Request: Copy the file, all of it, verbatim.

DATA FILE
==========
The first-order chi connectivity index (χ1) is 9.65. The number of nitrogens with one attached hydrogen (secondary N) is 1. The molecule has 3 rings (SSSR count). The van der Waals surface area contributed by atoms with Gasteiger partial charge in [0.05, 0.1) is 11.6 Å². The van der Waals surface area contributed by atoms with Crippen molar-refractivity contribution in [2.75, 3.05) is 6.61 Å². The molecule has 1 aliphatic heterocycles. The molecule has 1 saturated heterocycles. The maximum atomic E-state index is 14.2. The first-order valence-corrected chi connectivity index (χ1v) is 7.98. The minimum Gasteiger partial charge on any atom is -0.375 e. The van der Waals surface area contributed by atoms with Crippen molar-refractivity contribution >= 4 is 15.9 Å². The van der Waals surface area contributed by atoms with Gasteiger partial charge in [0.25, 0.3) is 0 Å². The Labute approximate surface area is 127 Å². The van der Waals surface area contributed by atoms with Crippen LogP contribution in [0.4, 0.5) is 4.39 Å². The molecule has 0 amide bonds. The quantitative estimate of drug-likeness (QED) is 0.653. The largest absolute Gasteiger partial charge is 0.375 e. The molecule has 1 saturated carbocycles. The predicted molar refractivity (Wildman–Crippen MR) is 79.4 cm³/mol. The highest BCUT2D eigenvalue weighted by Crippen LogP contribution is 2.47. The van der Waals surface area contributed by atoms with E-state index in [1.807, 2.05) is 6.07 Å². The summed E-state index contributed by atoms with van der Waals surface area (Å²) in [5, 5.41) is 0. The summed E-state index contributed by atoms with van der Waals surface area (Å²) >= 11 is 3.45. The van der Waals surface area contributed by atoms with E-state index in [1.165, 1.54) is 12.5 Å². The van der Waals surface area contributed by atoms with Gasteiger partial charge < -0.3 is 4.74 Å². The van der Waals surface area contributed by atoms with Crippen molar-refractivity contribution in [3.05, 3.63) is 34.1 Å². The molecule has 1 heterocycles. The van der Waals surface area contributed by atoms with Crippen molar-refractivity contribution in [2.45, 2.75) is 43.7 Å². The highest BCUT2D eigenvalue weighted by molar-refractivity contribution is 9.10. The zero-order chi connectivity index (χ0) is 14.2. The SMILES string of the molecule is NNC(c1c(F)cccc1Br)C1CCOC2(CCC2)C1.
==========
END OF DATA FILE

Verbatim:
The first-order chi connectivity index (χ1) is 9.65. The number of nitrogens with one attached hydrogen (secondary N) is 1. The molecule has 3 rings (SSSR count). The van der Waals surface area contributed by atoms with Gasteiger partial charge in [0.05, 0.1) is 11.6 Å². The van der Waals surface area contributed by atoms with Crippen molar-refractivity contribution in [2.75, 3.05) is 6.61 Å². The molecule has 1 aliphatic heterocycles. The molecule has 1 saturated heterocycles. The maximum atomic E-state index is 14.2. The first-order valence-corrected chi connectivity index (χ1v) is 7.98. The minimum Gasteiger partial charge on any atom is -0.375 e. The van der Waals surface area contributed by atoms with Crippen molar-refractivity contribution >= 4 is 15.9 Å². The van der Waals surface area contributed by atoms with Gasteiger partial charge in [0.25, 0.3) is 0 Å². The Labute approximate surface area is 127 Å². The van der Waals surface area contributed by atoms with Crippen LogP contribution in [0.4, 0.5) is 4.39 Å². The molecule has 0 amide bonds. The quantitative estimate of drug-likeness (QED) is 0.653. The largest absolute Gasteiger partial charge is 0.375 e. The molecule has 1 saturated carbocycles. The predicted molar refractivity (Wildman–Crippen MR) is 79.4 cm³/mol. The highest BCUT2D eigenvalue weighted by Crippen LogP contribution is 2.47. The van der Waals surface area contributed by atoms with E-state index in [1.807, 2.05) is 6.07 Å². The summed E-state index contributed by atoms with van der Waals surface area (Å²) in [5, 5.41) is 0. The summed E-state index contributed by atoms with van der Waals surface area (Å²) >= 11 is 3.45. The van der Waals surface area contributed by atoms with E-state index in [1.165, 1.54) is 12.5 Å². The van der Waals surface area contributed by atoms with Gasteiger partial charge < -0.3 is 4.74 Å². The van der Waals surface area contributed by atoms with Crippen molar-refractivity contribution in [3.05, 3.63) is 34.1 Å². The molecule has 1 heterocycles. The van der Waals surface area contributed by atoms with Crippen molar-refractivity contribution in [2.45, 2.75) is 43.7 Å². The highest BCUT2D eigenvalue weighted by molar-refractivity contribution is 9.10. The zero-order chi connectivity index (χ0) is 14.2. The SMILES string of the molecule is NNC(c1c(F)cccc1Br)C1CCOC2(CCC2)C1.